Anyway, once aware of moving coils - even the "zippy" ones - the various Shure MM pickups have always seemed "boring". Around 2006 I tried a brand-new V-15 Type V-MR and was reminded why I never bothered with MM's post-1980.

Ortofan's picture

... back in 1980 - besides the Koetsu Onyx Black - would have been the Dynavector DV-100D (aka Karat Diamond), the Signet (by Audio-Technica) TK-100LC and the Sony (Esprit) XL-88D.

Herb Reichert's picture

my Supex 900

I even tried it a few years back


volvic's picture

Call me crazy, I found it too bright. Went straight to the Shure V15 MK V which I still use today. I do think it’s time for an MC though.

Ortofan's picture

... try the Audio-Technica VM540ML.

volvic's picture

But already have four Shure V15 MK V cartridges mounted on all four tables, also have several JICO SAS backups, so after all these years, I do want to try an MC. The last time I had an MC was in the 80's with the Ortofon MC20, after I returned the Supex to my then retailer. Bought the Shure when the Ortofon wore out after 7 years. The Shure was the only cartridge I knew that had a great stylus that also didn't smear highs or sound zingy at the top end, and tracked like no other, which is why I still use it. I would still seek a second hand Shure rather than the AT for that reason and the JICO styluses are very good. I am sure a good Lyra MC will sound great but will it track as well as the Shure. I listen to mostly classical so tracking is quite important.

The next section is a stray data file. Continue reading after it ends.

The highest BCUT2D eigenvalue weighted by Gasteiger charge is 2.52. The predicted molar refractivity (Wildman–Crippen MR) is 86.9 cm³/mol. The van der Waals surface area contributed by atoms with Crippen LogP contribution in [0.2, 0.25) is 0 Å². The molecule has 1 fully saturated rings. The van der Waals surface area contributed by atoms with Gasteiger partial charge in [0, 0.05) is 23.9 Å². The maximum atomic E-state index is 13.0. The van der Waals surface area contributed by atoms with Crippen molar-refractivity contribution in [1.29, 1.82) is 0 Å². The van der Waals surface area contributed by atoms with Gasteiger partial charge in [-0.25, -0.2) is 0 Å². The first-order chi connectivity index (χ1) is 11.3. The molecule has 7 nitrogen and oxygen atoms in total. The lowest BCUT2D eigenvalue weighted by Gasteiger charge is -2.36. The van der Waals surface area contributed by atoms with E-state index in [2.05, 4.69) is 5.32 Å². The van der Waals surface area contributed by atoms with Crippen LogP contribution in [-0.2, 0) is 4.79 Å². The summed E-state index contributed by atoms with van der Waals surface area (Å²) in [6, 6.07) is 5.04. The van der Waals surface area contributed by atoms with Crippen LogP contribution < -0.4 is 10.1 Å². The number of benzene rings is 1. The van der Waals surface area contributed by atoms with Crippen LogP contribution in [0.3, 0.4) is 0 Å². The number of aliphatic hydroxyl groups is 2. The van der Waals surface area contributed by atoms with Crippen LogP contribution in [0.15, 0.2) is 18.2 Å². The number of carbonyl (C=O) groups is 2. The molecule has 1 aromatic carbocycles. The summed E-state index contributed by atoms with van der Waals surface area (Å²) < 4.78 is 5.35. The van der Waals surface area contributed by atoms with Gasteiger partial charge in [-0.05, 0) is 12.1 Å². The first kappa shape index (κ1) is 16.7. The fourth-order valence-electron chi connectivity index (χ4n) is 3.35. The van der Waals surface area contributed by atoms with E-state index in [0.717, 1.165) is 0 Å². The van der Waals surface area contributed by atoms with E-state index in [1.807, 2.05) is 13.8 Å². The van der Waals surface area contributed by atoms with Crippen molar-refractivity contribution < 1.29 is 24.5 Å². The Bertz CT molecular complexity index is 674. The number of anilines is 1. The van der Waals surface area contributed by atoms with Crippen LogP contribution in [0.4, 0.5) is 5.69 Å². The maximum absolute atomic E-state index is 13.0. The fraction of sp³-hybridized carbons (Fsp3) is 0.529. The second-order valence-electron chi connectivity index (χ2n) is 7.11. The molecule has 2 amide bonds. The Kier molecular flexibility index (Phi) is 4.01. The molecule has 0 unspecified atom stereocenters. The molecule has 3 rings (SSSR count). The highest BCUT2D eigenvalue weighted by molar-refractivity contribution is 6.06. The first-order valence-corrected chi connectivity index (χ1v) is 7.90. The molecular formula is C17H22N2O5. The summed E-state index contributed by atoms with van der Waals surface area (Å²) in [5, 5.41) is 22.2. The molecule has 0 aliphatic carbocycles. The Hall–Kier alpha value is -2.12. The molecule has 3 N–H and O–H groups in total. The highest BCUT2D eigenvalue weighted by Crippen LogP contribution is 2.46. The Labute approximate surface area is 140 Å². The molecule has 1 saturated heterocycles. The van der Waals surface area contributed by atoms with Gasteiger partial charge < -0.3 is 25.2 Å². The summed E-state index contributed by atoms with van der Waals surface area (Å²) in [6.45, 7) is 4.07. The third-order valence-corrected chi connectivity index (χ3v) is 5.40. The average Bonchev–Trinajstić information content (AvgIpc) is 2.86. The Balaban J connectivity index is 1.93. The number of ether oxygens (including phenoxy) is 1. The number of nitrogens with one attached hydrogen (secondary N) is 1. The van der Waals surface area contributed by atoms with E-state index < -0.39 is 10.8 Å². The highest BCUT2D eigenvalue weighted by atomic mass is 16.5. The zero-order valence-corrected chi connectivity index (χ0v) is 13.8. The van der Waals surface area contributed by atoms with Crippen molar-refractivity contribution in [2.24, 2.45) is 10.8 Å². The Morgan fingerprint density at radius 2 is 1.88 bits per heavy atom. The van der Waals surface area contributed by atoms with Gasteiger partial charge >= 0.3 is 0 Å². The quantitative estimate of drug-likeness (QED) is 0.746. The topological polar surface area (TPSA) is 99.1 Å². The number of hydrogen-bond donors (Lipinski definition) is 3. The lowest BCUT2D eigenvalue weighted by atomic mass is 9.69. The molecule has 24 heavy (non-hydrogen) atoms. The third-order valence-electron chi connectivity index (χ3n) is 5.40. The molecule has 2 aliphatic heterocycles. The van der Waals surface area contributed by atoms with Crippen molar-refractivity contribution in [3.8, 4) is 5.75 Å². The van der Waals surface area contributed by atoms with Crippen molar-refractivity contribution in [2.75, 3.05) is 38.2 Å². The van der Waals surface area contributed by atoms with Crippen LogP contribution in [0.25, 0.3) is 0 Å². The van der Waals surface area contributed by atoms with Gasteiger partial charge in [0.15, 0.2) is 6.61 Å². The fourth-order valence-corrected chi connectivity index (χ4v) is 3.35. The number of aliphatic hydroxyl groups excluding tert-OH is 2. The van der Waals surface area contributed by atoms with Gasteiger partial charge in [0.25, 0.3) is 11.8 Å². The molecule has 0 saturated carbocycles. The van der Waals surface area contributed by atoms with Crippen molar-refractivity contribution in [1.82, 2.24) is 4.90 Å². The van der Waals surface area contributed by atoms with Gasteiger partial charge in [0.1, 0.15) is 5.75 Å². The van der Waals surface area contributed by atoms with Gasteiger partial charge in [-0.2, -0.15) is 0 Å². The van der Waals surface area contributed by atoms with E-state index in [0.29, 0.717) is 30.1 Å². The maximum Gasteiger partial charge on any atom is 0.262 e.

Ortofan's picture

... "zingy" top end, then you won't want a Lyra.

Instead, the Ortofon Cadenza Red would be a better choice.

Bogolu Haranath's picture

Lyra Etna's FR looks like Mount Etna in the treble ....... Can you imagine if any DAC's FR looked like that? ....... May be that is the secret sauce? ....... MF praised Etna's sound quality :-) .......

Bogolu Haranath's picture

Wonder what Tony in Venice would say? :-) .......

volvic's picture

I meant that most budget MM cartridges I have owned, always used to smear the highs; cymbals sounded like a loud screech rather than a sharp sound with a focused attack then quick decay. The only two MM cartridges I have heard that didn't were the Shure and the Linn K18 MKII. I suspect the better Goldrings are good in that department as well. Given the tables I have I would think the Lyra might brighten them up a little and that would be a good thing.

Ortofan's picture

... have some form of line-contact type stylus, so you might expect good reproduction of high frequency sounds from them.
What stylus types were on the other cartridges you tried whose performance you found to be unsatisfactory?

volvic's picture

But the first ever cartridge on my then first ever proper turntable was the entry level Grado, not very impressive. Later on - in between the Ortofon and Shure, I switched to the Denon DL-160, that thing was a horrible tracker and nearly drove me to give up on vinyl as I was just a starving student at the time. It is no exaggeration to say that it was the Shure V15 MkV that kept me into vinyl, it did everything right and while the K18 MKII had a more robust sound the Shure was a better cartridge overall. It is amazing now that I look back that I bought my first one in 1990 and now own several more and still use it. However I would like to dabble in MC again.

Ortofan's picture

... do you already own a step-up device?

Does the JICO replacement stylus for the Shure V15-V have a beryllium cantilever?